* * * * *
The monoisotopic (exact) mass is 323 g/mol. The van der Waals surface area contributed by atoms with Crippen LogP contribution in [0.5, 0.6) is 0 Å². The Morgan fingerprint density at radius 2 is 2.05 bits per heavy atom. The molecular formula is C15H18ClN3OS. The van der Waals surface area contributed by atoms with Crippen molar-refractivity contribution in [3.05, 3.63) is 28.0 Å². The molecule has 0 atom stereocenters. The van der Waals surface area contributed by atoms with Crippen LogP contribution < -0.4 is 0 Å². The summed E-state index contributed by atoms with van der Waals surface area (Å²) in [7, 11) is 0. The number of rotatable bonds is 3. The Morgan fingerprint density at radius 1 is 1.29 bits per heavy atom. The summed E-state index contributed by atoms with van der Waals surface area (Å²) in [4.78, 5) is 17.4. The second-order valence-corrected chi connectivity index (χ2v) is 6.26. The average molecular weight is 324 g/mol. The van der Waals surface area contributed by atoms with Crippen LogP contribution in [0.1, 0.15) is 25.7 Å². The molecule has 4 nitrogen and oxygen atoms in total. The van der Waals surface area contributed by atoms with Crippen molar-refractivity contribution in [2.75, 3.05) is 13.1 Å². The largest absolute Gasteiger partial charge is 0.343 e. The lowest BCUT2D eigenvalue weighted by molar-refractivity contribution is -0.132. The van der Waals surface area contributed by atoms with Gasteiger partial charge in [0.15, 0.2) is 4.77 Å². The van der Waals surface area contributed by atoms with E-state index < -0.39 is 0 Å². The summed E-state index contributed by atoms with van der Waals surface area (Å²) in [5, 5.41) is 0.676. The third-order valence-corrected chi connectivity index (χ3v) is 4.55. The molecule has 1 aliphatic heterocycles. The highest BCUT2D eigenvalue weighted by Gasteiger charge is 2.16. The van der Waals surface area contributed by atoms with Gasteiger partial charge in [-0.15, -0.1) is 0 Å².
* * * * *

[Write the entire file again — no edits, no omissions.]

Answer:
The monoisotopic (exact) mass is 323 g/mol. The van der Waals surface area contributed by atoms with Crippen LogP contribution in [0.5, 0.6) is 0 Å². The Morgan fingerprint density at radius 2 is 2.05 bits per heavy atom. The molecular formula is C15H18ClN3OS. The van der Waals surface area contributed by atoms with Crippen molar-refractivity contribution in [3.05, 3.63) is 28.0 Å². The molecule has 0 atom stereocenters. The van der Waals surface area contributed by atoms with Crippen LogP contribution < -0.4 is 0 Å². The summed E-state index contributed by atoms with van der Waals surface area (Å²) in [7, 11) is 0. The number of rotatable bonds is 3. The Morgan fingerprint density at radius 1 is 1.29 bits per heavy atom. The summed E-state index contributed by atoms with van der Waals surface area (Å²) in [4.78, 5) is 17.4. The second-order valence-corrected chi connectivity index (χ2v) is 6.26. The average molecular weight is 324 g/mol. The van der Waals surface area contributed by atoms with Crippen LogP contribution in [0.1, 0.15) is 25.7 Å². The molecule has 4 nitrogen and oxygen atoms in total. The van der Waals surface area contributed by atoms with Crippen molar-refractivity contribution in [2.75, 3.05) is 13.1 Å². The largest absolute Gasteiger partial charge is 0.343 e. The lowest BCUT2D eigenvalue weighted by molar-refractivity contribution is -0.132. The van der Waals surface area contributed by atoms with Gasteiger partial charge in [0.15, 0.2) is 4.77 Å². The van der Waals surface area contributed by atoms with E-state index < -0.39 is 0 Å². The summed E-state index contributed by atoms with van der Waals surface area (Å²) in [5, 5.41) is 0.676. The third-order valence-corrected chi connectivity index (χ3v) is 4.55. The molecule has 1 aliphatic heterocycles. The highest BCUT2D eigenvalue weighted by Gasteiger charge is 2.16. The van der Waals surface area contributed by atoms with Gasteiger partial charge in [-0.15, -0.1) is 0 Å².